The roar for Diesel, Diesel, Diesel: UPS jumps its renewable diesel use by 15X

August 2, 2015 |

UPS_truckUPS brings overall use of drop-in fuels over 10% of fleet use in REG, Neste , Solazyme buy.

In Georgia, UPS announced agreements for the purchase up to 46 million gallons of renewable fuels over the next three years from Neste, REG and Solazyme, constituting a 15-fold increase over prior contracts and making UPS one of the largest users of renewable diesel in the world. Specific volume agreements by company were not made available.

UPS will shift more than 12% of its purchased ground fuel from conventional diesel and gasoline fuel to alternative fuels by the end of 2017. UPS has previously announced a goal of driving one billion miles with our alternative fuel and advanced technology vehicles by the end of 2017. UPS has been using renewable fuels for more than a year in trucks operating in Texas and Louisiana. The new agreements pave the way for expanded use across the U.S. and potentially in parts of Europe.

UPS embraces low-carbon fuels as part of its sustainability strategy

“Advanced alternative fuels like renewable diesel are an important part of our strategy to reduce the carbon emissions impact of our fleet,” said Mark Wallace, UPS senior vice president, global engineering and sustainability. “We have used more than three million gallons of renewable diesel to date with positive results. Renewable diesel has a huge impact significantly reducing lifecycle greenhouse gas emissions by up to 90 percent less versus conventional petroleum diesel. Renewable diesel also performs well in cold weather, does not have any blending limitations and can be easily ‘dropped in’ to our fuel supply chain without modifications to our existing diesel trucks and equipment.”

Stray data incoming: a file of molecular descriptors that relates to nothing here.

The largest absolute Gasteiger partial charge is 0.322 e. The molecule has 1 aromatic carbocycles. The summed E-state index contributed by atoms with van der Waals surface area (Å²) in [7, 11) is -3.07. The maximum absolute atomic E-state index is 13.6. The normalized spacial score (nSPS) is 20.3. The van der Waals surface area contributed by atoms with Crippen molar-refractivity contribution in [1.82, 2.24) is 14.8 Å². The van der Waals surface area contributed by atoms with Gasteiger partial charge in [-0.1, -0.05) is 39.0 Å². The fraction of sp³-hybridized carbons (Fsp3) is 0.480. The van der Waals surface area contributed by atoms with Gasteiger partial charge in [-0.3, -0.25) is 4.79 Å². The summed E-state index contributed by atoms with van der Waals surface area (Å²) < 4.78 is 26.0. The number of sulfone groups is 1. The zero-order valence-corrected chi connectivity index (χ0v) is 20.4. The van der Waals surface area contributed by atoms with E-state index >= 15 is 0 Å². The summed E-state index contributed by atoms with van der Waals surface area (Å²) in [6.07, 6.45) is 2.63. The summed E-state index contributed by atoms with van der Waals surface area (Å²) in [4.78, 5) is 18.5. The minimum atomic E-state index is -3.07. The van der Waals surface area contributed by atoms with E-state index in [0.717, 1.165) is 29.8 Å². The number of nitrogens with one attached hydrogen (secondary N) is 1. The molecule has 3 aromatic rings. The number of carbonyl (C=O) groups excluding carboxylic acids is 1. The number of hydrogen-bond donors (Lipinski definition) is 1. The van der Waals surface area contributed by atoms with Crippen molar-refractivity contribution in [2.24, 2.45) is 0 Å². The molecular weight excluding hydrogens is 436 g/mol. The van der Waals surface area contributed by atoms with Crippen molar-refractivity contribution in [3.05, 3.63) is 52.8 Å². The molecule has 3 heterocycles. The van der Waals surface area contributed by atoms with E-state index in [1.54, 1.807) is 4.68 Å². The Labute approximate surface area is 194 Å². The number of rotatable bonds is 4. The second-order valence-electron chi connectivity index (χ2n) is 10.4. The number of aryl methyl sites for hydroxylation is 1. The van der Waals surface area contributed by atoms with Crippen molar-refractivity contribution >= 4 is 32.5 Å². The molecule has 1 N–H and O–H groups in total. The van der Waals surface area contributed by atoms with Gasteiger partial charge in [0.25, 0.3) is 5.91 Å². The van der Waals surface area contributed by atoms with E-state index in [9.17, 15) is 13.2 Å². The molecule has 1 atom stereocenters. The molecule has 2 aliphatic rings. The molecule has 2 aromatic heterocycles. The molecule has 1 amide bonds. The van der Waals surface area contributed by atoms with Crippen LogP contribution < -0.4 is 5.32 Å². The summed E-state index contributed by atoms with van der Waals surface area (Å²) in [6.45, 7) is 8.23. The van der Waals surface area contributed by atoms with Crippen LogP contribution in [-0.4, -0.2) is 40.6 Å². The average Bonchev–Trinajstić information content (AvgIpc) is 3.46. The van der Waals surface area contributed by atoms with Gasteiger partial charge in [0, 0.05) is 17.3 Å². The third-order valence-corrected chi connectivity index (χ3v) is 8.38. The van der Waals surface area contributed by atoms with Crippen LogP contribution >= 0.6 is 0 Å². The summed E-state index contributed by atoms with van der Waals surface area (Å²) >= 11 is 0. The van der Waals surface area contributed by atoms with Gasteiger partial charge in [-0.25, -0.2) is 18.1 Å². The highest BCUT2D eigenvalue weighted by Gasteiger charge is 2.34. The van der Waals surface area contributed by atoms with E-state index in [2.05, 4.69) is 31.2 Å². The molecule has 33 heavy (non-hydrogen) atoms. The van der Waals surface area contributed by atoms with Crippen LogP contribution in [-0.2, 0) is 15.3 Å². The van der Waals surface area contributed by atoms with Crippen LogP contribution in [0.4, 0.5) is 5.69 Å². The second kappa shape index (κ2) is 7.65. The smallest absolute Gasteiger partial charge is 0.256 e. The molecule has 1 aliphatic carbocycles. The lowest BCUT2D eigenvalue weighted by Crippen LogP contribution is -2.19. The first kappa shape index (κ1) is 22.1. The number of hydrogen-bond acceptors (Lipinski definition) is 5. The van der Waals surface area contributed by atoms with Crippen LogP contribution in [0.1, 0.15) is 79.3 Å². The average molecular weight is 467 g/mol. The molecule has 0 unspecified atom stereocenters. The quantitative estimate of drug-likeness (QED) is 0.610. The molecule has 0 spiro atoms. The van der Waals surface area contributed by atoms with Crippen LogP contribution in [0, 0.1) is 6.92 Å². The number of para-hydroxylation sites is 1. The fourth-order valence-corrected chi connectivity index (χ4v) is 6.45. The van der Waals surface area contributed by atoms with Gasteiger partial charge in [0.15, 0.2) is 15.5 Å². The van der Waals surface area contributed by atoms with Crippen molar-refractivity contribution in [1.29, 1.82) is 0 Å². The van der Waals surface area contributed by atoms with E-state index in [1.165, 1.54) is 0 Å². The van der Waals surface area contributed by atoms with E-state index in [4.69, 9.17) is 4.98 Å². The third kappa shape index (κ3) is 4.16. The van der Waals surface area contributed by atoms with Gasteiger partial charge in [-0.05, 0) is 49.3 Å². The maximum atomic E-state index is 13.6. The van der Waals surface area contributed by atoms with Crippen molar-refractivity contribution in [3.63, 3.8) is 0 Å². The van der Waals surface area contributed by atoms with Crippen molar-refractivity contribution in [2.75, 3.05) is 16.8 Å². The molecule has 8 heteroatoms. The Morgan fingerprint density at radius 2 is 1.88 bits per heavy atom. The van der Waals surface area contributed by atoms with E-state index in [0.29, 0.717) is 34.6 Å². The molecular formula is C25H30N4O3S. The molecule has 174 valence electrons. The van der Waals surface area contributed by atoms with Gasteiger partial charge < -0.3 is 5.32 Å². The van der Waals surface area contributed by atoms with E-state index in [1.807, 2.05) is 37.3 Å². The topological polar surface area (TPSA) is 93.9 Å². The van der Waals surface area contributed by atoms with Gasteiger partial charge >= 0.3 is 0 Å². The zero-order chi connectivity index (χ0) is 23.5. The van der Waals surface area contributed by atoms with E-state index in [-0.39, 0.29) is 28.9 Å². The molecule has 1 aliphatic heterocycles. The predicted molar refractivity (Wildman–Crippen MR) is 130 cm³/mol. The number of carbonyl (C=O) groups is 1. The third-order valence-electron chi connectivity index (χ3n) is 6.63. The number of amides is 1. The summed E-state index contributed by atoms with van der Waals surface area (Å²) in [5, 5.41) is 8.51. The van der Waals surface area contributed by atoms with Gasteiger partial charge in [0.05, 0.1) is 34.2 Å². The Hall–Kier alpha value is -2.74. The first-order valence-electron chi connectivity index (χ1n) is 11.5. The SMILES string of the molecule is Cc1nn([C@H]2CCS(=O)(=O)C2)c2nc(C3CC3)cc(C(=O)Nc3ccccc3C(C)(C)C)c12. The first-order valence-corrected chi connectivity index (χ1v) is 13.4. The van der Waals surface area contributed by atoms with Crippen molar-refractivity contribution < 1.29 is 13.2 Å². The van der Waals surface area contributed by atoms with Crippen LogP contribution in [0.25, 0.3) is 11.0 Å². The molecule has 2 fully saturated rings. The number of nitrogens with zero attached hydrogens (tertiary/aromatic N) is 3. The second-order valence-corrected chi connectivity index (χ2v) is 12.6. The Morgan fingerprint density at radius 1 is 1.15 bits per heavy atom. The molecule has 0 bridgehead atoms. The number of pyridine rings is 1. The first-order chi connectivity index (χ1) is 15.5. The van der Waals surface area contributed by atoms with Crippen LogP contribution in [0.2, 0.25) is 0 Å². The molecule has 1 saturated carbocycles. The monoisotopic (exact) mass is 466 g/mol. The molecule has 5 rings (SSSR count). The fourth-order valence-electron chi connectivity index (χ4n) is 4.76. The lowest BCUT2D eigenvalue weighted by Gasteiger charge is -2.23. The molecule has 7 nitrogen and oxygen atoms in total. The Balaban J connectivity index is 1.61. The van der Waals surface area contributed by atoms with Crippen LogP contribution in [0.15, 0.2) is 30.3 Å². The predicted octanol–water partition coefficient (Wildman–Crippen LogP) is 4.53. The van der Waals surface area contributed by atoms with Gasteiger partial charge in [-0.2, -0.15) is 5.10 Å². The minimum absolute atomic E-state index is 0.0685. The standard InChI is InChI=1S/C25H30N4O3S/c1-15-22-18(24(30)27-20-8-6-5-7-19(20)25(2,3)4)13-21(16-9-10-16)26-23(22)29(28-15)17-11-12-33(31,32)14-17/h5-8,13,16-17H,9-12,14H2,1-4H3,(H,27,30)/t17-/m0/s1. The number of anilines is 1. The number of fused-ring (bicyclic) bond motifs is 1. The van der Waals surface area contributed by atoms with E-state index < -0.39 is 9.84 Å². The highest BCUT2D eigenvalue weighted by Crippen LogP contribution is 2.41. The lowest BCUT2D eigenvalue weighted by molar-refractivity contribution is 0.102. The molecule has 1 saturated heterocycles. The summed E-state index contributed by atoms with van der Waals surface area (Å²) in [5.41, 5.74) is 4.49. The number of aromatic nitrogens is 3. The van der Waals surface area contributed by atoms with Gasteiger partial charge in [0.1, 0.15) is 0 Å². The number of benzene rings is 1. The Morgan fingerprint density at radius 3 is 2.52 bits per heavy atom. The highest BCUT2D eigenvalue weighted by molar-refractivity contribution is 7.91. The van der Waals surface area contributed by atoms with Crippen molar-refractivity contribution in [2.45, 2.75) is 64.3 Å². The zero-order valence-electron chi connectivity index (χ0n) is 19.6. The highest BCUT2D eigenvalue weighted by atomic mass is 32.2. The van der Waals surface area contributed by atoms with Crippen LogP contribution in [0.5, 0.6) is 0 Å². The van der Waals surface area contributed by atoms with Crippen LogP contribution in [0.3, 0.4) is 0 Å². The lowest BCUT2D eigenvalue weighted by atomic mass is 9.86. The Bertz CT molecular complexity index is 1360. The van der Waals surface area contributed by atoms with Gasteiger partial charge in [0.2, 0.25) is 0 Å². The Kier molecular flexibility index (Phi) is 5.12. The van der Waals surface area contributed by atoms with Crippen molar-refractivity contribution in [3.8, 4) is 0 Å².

Renewable diesel is an advanced hydrocarbon-based fuel that is fully interchangeable with petroleum diesel and offers superior performance and benefits, much like how synthetic lubricants are used in cars instead of petroleum-based lubricants. Bio-based feedstocks from fats, plant oils and waste residues are converted to renewable diesel using advanced refining technologies. These new bio-refineries also have the capability to produce other renewable fuels such as renewable jet fuel, renewable gasoline and renewable propane.

“UPS believes these agreements are especially important because they  will help stimulate demand for investment in refinery technologies and sustainable feedstocks needed to produce renewable fuels at a total cost that is comparable to more carbon-intensive petroleum fuels,” said Wallace.

Deeper look behind the story.

Our 2015 5-Minute Guide to REG
Our 2015 5-Minute Guide to Neste
Our 2015 5-Minute Guide to Solazyme

The Digest’s Take

Bottom line — biodiesel is America’s favorite advanced biofuel, representing more than 80% of all advanced biofuels consumed in the country, and more than tripling in output in the past six years.

At the same time, diesel prices are insanely great for consumers. Consider that diesel generally gets 30% higher mileage per gallon because of higher energy density and engine compression — but is available at 3% less in the wholesale markets right now. If, for example, you are driving a Volkswagen Jetta, you’re paying 10 cents per mile for gasoline, but 7.5 cents per mile for diesel. Those pennies add up over 15,000 miles per year.

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